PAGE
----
Saavas, keep your chin up!
I see that our friend, Eric Rosenfeld, has put out a release advising that his fund Crescendo Partners has tripped the 10% ownership threshold at Dalsa (DSA:TSX). Welcome to the world of activist investing, Dr. Chamberlain.
As a potential takeover target someday (see prior post “Takeovers to come“, April 15-07), Mr. Rosenfeld may be right to dip his savvy toe in Dalsa’s icy waters. But as a place to go “and shake things up”, Dalsa’s not a great candidate.
To start with, the Chairman and Founder (Dr. Chamberlain) is still very much a presence at Dalsa, and he owns 21.1% of the business. Dr. Chamberlain has already handed the reins over to his operating lieutenant, Brian Doody, so the hedgies won’t be able to call for a management shake-up. One happened last August.
Then there’s the tricky issue of formenting discontent within the ranks of Dalsa’s institutional ownership base. The stock is down 25% over the past year, but I’m not sure that’s a firing offence in light of the Canadian dollar’s impact on so many tech firms. Dalsa has traded in the $6 – $24 range and back again (and back again) for the past several years. It may well be that we’re just touching the bottom of that yo-yo band right now.
According to Dalsa’s last proxy circular, Fidelity owned 12.5% of Dalsa, and Franklin Templeton 10.5%. Unfortunately for Dalsa’s board, Fido has been punting of late, dropping their position to 1.2 million shares (representing a 6.31% stake) according to a report filed on November 12, 2007. It may well be that Fido exited the position completely, when a large 600k block traded in late November.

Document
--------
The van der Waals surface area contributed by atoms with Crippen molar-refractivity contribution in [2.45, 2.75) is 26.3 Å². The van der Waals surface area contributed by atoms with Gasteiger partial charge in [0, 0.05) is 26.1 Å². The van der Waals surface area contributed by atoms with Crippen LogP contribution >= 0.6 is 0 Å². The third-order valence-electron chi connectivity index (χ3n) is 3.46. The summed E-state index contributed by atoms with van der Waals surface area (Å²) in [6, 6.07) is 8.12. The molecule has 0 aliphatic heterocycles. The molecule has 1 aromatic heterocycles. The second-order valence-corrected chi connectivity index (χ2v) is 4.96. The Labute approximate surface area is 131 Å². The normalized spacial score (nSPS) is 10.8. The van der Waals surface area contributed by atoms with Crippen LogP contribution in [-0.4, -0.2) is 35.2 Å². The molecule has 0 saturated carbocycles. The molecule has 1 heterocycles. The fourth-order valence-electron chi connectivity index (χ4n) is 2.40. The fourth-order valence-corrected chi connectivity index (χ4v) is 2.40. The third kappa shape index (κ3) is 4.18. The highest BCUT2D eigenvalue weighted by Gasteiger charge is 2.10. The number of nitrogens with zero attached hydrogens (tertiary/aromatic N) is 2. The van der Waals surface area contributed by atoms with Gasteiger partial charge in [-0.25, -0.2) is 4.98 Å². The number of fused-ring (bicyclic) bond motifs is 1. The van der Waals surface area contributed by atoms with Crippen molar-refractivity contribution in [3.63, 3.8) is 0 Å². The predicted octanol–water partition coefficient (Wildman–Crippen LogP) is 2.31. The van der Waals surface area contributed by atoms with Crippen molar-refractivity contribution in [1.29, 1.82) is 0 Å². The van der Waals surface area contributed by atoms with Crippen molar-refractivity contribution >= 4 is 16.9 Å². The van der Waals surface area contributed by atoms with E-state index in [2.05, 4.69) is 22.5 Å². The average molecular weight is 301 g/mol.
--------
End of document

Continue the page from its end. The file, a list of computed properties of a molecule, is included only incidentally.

Most of Fido’s October selling wound up in the account of Howson Tattersall, who reported a 13.8% stake on November 1, 2007.
That means that Mr. Rosenfeld needs to find allies in both Templeton and Bob Tattersall if he wants to make a real push for board control. The fallback, of course, is to try to charm your way into the inner sanctum – the Dalsa boardroom, and work the stock up from the inside. A strategy that Mr. Rosenfeld has performed with much success at Spar, Ad Opt, Sierra Systems Group, etc.
Unfortunately for Mr. Rosenfeld, the Dalsa board may not be all that keen to have him at the helm. Nothing personal, of course, but this board has spent some time real together. Dr. Graham Julien and John Simons have been on the board since 1992 and 1995 respectively. And while four other directors have been appointed since 2003, they own but 53,811 shares among the four of them (0.28% of the total outstanding). More importantly, the evolving strategy at Dalsa has received the stamp of approval of this very board, making it hard to now pooh-pooh the digital cinema strategy that Dalsa has been pursuing for the past couple of years (see prior posts “NBF’s Waterloo Bus Tour turns up some nuggets“, October 16-07 and “Digital Cinema is coming“, April 1-07).
There’s no doubt that the board will be meeting tomorrow to discuss Mr. Rosenfeld’s sudden fancy. And the i-bankers will be pounding the phones and RIMs in the hopes of getting the “defence” advisory mandate.
My advice to Saavas is this: stay cool, and keep your chin up. Which is exactly what he’ll be doing regardless. Engineers don’t build firms like Dalsa without thinking through a raft of big challenges over the years. This development is, believe it or not, just another one of those challenges.
Mr. Rosenfeld’s agenda is generally very straightforward: fix this company up, get the stock price up, sell it to the highest bidder, and move on to the next name. There’s nothing wrong with that, unless the long term prospects of Dalsa are more rosy than the one year share price chart suggests.
That’s for the board and management to figure out. And then convince shareholders that they’re right. In the meantime, he’s not going away…but keep your cool.